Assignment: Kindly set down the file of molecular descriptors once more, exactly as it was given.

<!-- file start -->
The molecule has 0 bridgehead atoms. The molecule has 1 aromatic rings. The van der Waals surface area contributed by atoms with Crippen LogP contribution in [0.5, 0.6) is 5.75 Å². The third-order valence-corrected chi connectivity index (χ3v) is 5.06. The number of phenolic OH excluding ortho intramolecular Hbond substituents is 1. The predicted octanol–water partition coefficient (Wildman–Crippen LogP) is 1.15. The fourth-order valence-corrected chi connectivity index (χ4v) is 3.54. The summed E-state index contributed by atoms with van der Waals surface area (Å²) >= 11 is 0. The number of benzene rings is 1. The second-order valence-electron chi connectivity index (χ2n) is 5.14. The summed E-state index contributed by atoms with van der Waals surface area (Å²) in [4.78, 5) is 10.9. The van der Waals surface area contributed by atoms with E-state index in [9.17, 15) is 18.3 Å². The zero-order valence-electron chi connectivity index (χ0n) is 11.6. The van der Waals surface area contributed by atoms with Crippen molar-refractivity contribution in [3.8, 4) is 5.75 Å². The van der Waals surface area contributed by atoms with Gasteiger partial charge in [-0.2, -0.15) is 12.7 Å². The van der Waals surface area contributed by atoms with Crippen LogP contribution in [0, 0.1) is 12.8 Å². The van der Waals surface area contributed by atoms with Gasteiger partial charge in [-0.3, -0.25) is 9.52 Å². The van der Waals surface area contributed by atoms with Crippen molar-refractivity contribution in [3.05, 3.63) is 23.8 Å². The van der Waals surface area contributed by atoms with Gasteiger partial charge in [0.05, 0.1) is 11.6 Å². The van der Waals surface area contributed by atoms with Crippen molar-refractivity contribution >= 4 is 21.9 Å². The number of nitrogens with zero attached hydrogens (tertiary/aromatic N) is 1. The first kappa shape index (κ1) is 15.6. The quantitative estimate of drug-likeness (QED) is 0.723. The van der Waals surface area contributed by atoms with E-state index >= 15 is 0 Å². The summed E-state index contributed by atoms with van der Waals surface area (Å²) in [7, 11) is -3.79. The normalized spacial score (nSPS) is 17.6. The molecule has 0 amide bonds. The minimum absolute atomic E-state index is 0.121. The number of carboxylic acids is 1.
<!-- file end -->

The molecule has 0 bridgehead atoms. The molecule has 1 aromatic rings. The van der Waals surface area contributed by atoms with Crippen LogP contribution in [0.5, 0.6) is 5.75 Å². The third-order valence-corrected chi connectivity index (χ3v) is 5.06. The number of phenolic OH excluding ortho intramolecular Hbond substituents is 1. The predicted octanol–water partition coefficient (Wildman–Crippen LogP) is 1.15. The fourth-order valence-corrected chi connectivity index (χ4v) is 3.54. The summed E-state index contributed by atoms with van der Waals surface area (Å²) >= 11 is 0. The number of benzene rings is 1. The second-order valence-electron chi connectivity index (χ2n) is 5.14. The summed E-state index contributed by atoms with van der Waals surface area (Å²) in [4.78, 5) is 10.9. The van der Waals surface area contributed by atoms with E-state index in [9.17, 15) is 18.3 Å². The zero-order valence-electron chi connectivity index (χ0n) is 11.6. The van der Waals surface area contributed by atoms with Crippen molar-refractivity contribution in [3.8, 4) is 5.75 Å². The van der Waals surface area contributed by atoms with Gasteiger partial charge in [-0.2, -0.15) is 12.7 Å². The van der Waals surface area contributed by atoms with Crippen LogP contribution in [0, 0.1) is 12.8 Å². The van der Waals surface area contributed by atoms with Gasteiger partial charge in [-0.3, -0.25) is 9.52 Å². The van der Waals surface area contributed by atoms with Crippen molar-refractivity contribution in [3.05, 3.63) is 23.8 Å². The van der Waals surface area contributed by atoms with Gasteiger partial charge in [0.05, 0.1) is 11.6 Å². The van der Waals surface area contributed by atoms with Crippen molar-refractivity contribution >= 4 is 21.9 Å². The number of nitrogens with zero attached hydrogens (tertiary/aromatic N) is 1. The first kappa shape index (κ1) is 15.6. The quantitative estimate of drug-likeness (QED) is 0.723. The van der Waals surface area contributed by atoms with E-state index >= 15 is 0 Å². The summed E-state index contributed by atoms with van der Waals surface area (Å²) in [7, 11) is -3.79. The normalized spacial score (nSPS) is 17.6. The molecule has 0 amide bonds. The minimum absolute atomic E-state index is 0.121. The number of carboxylic acids is 1.